The image below shows two headshots from LinkedIn requests Allen received recently, posing the question, which of these images are generated by AI: image A, B, neither, or both?
In the poll of webinar attendees, barely half (49%) guessed correctly that both images were generated by AI. This lines up with Sift’s consumer data, which found that nearly half of consumers admit it’s become more difficult to identify scams in the past 6 months. Many aren’t confident they could identify a scam created by AI, and these figures show how difficult they can be to identify. For these AI-generated headshots specifically, some of the tell tale signs include a blurred background, shadows that don’t match their pose, mismatched earrings, different shaped ears, lopsided sideburns, unnatural hairline, and glitchy teeth, among other clues.
Fraudsters will continue to automate and scale their attacks, but this doesn’t mean there aren’t preventative measures businesses can put in place to detect evolving fraud patterns. In a lot of ways, we’re in a perpetual cycle of evolving fraud, as Allen points out:
“Fraud prevention still must evolve. We know that fraud changes year-over-year while we do see repeated evergreen trends, such as the use of stolen credit cards and social engineering. The methods that are employed to either get that information or to use it have to change on the fraudster’s side, because we keep taking action to hold them back.”
Especially in the competitive market we find ourselves in, holding onto customers is extremely important, and that brand abandonment can really hurt a business’ bottom line. In the event a customer becomes a victim of a social engineering scam and their account is taken over, 43% of them will walk away from that brand. Therefore, it’s up to companies to set standards on their own platforms in order to keep their business and customers safe from the downstream effects of AI-generated fraud attacks.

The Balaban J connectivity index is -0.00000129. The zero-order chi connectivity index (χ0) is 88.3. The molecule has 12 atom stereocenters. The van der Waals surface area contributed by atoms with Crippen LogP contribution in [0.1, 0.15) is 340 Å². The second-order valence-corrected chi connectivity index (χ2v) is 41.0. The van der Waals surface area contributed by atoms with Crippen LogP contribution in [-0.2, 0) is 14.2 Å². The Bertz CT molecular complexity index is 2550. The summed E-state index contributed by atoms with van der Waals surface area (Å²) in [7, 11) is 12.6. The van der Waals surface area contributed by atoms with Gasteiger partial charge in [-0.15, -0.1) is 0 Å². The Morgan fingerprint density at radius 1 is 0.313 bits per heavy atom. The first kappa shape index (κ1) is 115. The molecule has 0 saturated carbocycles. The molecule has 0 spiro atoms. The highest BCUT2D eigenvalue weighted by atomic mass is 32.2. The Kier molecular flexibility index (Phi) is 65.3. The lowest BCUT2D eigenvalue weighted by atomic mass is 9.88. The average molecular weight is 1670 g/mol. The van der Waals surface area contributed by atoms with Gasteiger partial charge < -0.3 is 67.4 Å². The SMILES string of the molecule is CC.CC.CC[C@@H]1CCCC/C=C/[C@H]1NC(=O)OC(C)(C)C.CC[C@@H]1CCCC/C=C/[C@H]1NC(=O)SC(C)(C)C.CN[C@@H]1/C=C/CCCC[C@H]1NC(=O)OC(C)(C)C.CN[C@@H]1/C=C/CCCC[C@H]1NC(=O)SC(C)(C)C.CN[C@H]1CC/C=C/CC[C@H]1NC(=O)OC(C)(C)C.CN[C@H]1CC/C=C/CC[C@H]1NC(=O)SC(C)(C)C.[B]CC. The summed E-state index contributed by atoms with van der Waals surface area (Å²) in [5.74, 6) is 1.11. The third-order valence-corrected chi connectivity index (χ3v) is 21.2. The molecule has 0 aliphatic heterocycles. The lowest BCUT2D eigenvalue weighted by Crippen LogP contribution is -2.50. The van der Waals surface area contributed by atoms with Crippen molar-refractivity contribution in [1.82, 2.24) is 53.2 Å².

Risk teams can also take a page out of fraudsters’ book by leveraging AI and automation in their own fraud prevention processes. More incoming fraud doesn’t have to mean more manual review, as Goerdt emphasizes: “A lot of our approach here at Mindbody is heavily manual. Lots of manual agent reviews. Sift and other vendors already do a really good job at reducing those manual review hours.”
It’s also critical to work with solution providers that are capable of keeping up with the rapidly changing landscape of fraud. “I’m really happy to see how the different tools have evolved today, and how we’ve challenged ourselves, whether it be internal tools or looking for the right partners like Sift to improve those tools in our tool belt, if you will,” said Lau.
Businesses can leverage real-time fraud prevention and machine learning (a practical application of artificial intelligence) to prevent AI and bot-based attacks. At Sift, we use machine learning models and a global data network in our fraud prevention platform to proactively identify and block fraudulent activity.
Watch the on-demand webinar for more insights on how AI and automation are changing the scope of fraud.
Stop fraud, break down data silos, and lower friction with Sift.